Discussing the role of the black church in African-American Society will be Dr. Andrea Abrams at Monday’s African American studies lectures series.
Monday’s event is set for noon at the Instructional Media Center presentation room of Mitchell Memorial Library on the Mississippi State University campus.
Her lecture titled “The First Afrikan Way: Culture, Blackness and Religion in an Afrocentric Community,” will leave the audience with insights into the style of worship in a black church and its relevance to American religion, according to Linda Miller with the African-American Studies department of Mississippi State University.
Miller said Abrams is an expert on black anthropology and has been trained at Emory University. She is one of the few black anthropologists in the country to study the black church.
Abrams is a native of Mississippi and currently teaches cultural anthropology, gender studies and race and ethnic identity studies at Centre College in Kentucky.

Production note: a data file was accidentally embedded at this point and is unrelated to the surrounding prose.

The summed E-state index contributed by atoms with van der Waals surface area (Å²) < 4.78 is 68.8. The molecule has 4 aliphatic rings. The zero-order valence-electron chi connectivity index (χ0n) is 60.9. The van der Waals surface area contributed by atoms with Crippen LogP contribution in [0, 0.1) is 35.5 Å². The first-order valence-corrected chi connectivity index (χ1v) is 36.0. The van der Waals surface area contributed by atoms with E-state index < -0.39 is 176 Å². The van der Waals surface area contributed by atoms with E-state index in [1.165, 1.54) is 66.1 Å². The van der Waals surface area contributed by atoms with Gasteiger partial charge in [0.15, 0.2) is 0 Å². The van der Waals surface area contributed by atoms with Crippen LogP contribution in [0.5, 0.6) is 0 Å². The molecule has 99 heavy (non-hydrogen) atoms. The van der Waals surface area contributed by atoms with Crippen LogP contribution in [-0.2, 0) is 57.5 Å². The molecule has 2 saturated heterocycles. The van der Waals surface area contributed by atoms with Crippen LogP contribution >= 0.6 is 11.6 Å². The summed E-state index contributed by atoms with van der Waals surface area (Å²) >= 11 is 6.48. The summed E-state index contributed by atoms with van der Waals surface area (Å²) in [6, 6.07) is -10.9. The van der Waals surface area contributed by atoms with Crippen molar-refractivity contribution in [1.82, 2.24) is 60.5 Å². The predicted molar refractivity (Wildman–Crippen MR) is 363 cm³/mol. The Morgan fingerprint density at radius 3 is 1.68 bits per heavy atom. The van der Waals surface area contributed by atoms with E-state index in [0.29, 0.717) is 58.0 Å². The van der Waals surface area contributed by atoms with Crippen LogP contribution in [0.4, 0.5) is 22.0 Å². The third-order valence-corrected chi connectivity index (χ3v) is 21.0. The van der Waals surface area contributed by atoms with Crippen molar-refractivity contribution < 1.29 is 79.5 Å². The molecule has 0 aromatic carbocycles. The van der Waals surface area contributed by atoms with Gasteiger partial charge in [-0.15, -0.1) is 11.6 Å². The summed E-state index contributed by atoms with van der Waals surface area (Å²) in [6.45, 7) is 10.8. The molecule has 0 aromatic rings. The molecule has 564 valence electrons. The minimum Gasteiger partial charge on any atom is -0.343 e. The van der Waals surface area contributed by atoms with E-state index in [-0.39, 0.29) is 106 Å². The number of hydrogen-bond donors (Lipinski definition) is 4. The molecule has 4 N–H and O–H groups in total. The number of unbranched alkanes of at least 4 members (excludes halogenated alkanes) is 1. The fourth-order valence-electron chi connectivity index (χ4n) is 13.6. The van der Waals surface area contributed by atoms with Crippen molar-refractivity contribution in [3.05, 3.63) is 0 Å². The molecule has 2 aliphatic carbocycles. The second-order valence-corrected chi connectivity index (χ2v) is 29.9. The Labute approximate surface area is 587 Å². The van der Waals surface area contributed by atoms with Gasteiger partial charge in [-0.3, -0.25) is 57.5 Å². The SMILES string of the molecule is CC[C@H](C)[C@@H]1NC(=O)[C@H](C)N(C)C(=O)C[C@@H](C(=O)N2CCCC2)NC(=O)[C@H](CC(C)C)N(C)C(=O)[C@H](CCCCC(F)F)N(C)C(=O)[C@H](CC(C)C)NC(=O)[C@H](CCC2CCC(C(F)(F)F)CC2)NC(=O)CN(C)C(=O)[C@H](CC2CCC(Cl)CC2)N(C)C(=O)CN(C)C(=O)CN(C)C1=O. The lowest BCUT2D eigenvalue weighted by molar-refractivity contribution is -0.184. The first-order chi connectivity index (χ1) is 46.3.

She has a bachelor of arts degree in sociology and anthropology from Agnes Scott College and earned a graduate certificate in women’s studies and a doctoral degree in anthropology from Emory University.
Abrams’ dissertation considered the intersections of race, class, gender and national identity at an Afrocentric church in Atlanta, Ga.
Her research continues to focus on these intersections as she explores them in the lives of the early women anthropologists of color, Zora Neal Hurston, Katherine Dunham and Ella Cara Deloria.
For more information about Monday’s lecture series, contact the African-American Studies Department at 325-2225.